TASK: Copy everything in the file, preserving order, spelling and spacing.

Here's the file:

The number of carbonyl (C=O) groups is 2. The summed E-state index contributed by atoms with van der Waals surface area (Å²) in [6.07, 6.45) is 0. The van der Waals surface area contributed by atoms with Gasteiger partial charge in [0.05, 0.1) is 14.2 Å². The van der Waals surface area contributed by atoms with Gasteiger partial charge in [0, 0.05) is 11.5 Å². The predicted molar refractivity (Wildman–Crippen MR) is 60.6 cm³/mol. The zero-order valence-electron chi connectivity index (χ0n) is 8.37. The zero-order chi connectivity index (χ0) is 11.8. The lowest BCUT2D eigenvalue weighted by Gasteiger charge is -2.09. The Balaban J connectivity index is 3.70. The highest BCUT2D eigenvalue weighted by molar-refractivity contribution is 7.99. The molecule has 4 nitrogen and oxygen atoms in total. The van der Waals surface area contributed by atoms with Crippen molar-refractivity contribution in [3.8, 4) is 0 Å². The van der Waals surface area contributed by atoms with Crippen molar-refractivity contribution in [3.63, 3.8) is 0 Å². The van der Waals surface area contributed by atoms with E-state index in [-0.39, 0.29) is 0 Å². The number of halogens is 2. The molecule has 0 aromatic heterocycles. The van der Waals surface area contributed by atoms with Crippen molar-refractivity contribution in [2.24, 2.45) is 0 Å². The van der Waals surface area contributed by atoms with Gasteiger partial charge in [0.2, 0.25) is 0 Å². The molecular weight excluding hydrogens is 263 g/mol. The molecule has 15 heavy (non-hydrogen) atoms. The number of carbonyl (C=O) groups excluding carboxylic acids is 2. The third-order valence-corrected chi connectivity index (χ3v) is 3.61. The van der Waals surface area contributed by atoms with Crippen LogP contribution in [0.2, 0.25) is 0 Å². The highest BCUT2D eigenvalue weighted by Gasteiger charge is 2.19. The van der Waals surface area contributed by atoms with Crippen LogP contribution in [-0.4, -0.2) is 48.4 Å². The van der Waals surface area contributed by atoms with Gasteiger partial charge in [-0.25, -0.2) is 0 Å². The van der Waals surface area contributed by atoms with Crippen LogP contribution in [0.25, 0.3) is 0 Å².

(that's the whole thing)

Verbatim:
The number of carbonyl (C=O) groups is 2. The summed E-state index contributed by atoms with van der Waals surface area (Å²) in [6.07, 6.45) is 0. The van der Waals surface area contributed by atoms with Gasteiger partial charge in [0.05, 0.1) is 14.2 Å². The van der Waals surface area contributed by atoms with Gasteiger partial charge in [0, 0.05) is 11.5 Å². The predicted molar refractivity (Wildman–Crippen MR) is 60.6 cm³/mol. The zero-order valence-electron chi connectivity index (χ0n) is 8.37. The zero-order chi connectivity index (χ0) is 11.8. The lowest BCUT2D eigenvalue weighted by Gasteiger charge is -2.09. The Balaban J connectivity index is 3.70. The highest BCUT2D eigenvalue weighted by molar-refractivity contribution is 7.99. The molecule has 4 nitrogen and oxygen atoms in total. The van der Waals surface area contributed by atoms with Crippen molar-refractivity contribution in [3.8, 4) is 0 Å². The van der Waals surface area contributed by atoms with Crippen molar-refractivity contribution in [3.63, 3.8) is 0 Å². The van der Waals surface area contributed by atoms with E-state index in [-0.39, 0.29) is 0 Å². The number of halogens is 2. The molecule has 0 aromatic heterocycles. The van der Waals surface area contributed by atoms with Crippen molar-refractivity contribution in [2.24, 2.45) is 0 Å². The van der Waals surface area contributed by atoms with Gasteiger partial charge in [0.2, 0.25) is 0 Å². The molecular weight excluding hydrogens is 263 g/mol. The molecule has 15 heavy (non-hydrogen) atoms. The number of carbonyl (C=O) groups excluding carboxylic acids is 2. The third-order valence-corrected chi connectivity index (χ3v) is 3.61. The van der Waals surface area contributed by atoms with Crippen LogP contribution in [0.2, 0.25) is 0 Å². The highest BCUT2D eigenvalue weighted by Gasteiger charge is 2.19. The van der Waals surface area contributed by atoms with Crippen LogP contribution in [-0.4, -0.2) is 48.4 Å². The van der Waals surface area contributed by atoms with Gasteiger partial charge in [-0.25, -0.2) is 0 Å². The van der Waals surface area contributed by atoms with Crippen LogP contribution in [0.25, 0.3) is 0 Å².